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Maintaining Your AIX Systems

Jaqui Lynch on the different ways to perform AIX maintenance, updates and patching

Unfortunately, there are a number of people out there testing your security so it is critical that your systems are regularly updated and patched to avoid problems.  Normally maintenance consists of updating the HMC (both software and the BMC/PNOR), server firmware, I/O adapter firmware, VIO servers and your AIX system. In all cases, there may be prerequisites and a mandated order for the updates. In this article, we will discuss maintaining and patching AIX LPARs.

AIX Maintenance Methods

If you are staying within a release level, then patching can easily be done using a number of methods such as NIM, AIX Live Update, alternate disk install, or in-place updates. The simplest is in-place updates which I will discuss below.

AIX v7.3 Upgrade

If you are changing release levels (AIX 7.2 to 7.3, as an example) then the update is a little more complex. You can take a mksysb and use NIM to update it to an alternate disk, or you can boot from the DVD or ISO image (ISO from the VIO) and do a migration upgrade.
For third-party products I now use DNF instead of YUM or RPM to install them. This ensures that prerequisites and corequisites are taken care of. When updating to AIX  to AIX 7.3 you will need to reinstall the new version of DNF as AIX v7.3 uses the 64-bit version of DNF, not the 32-bit one previously used. Make sure you download the latest version of the DNF install script from here:
Details on upgrading to AIX 7.3 and HMC v10 are covered in my January 2022 article, so I will include the link to them here:

Putting Maintenance on AIX at the Same Release Level

I always start with my NIM LPAR as it is the one system that can download patches from IBM. The first step is to run flrtvc on the NIM LPAR so I download the latest apar.csv file and it tells me what patches I need for the NIM LPAR at the level it is currently running. Below is the process I followed to do an in-place update of my NIM LPAR. The next step is to get an inventory of where the system is at before starting.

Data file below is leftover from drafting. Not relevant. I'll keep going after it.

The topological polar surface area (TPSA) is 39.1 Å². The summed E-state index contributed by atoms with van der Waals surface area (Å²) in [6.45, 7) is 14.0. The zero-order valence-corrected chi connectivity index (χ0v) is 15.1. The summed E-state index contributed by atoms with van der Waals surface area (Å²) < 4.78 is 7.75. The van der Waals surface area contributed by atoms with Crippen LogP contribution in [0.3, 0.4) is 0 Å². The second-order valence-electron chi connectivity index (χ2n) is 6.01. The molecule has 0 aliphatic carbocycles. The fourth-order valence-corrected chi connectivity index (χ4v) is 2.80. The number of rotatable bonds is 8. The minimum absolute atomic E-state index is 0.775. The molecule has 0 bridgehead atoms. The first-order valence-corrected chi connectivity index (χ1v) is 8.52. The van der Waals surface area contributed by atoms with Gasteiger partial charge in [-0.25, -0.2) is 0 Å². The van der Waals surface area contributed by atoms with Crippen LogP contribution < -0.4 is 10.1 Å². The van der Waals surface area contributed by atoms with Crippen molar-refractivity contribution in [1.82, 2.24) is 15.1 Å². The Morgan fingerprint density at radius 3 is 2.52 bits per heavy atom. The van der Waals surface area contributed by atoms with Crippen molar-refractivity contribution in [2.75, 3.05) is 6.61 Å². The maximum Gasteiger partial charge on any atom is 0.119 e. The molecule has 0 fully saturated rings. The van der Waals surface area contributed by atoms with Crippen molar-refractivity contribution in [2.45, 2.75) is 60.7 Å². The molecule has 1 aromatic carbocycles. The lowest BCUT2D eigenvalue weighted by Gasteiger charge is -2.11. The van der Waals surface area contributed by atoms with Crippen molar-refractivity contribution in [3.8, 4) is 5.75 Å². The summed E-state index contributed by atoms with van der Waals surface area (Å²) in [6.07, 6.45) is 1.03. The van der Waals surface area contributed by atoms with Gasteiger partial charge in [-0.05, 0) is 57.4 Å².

Using lslpp I find:
SSL is at

SSH is at
Java7 is
Java8 is

oslevel -s
I also check for efixes already installed:
emgr -P
PACKAGE                                                  INSTALLER   LABEL
======================================================== =========== ==========
bos.cluster.rte                                          installp    IJ36596s1a                                         installp    IJ36816s1a
bos.mp64                                                 installp    IJ37001m1a                                   installp    IJ37226s1b                                         installp    IJ37226s1b
bos.perf.tune                                            installp    IJ38518s1b
bos.pfcdd.rte                                            installp    IJ37403s1a
bos.pmapi.pmsvcs                                         installp    IJ37411s1a                                         installp    IJ38121m1a
bos.sysmgt.nim.client                                    installp    IJ36593m1a

Continuing Maintenance on AIX After Upgrades

At this point, I want to upgrade AIX from to and I also need to patch Python3, SSL, SSH and Java. I will also want to update any RPMs using DNF.
Java and the AIX ML are downloaded from Fix Central.
The AIX level I am downloading is 7300-00-02-2220, which became available on 5/20/2022.
For Java I download the 32-bit and 64-bit Java runtimes
For Java8 this is – 6/28/2022
For Java7 this is – 8/11/2022
SSH and SSL are downloaded from the IBM Web Download page. You can also download Python3 for AIX 7.3 here—there is a security issue with the default Python3 so you should download this.
OpenSSL with no weak ciphers support
If you are not at these levels on AIX 7.3 then you need to download them and update them.
The IBM Web Download page is also where you can download lsof, Xgzip, SMB client, NTPv4, the LDAP client code, KRB5 client code and several other applications.
To download the full ISO image of AIX you will need to go to Entitled Software Support (ESS) at:

Preparing for Updates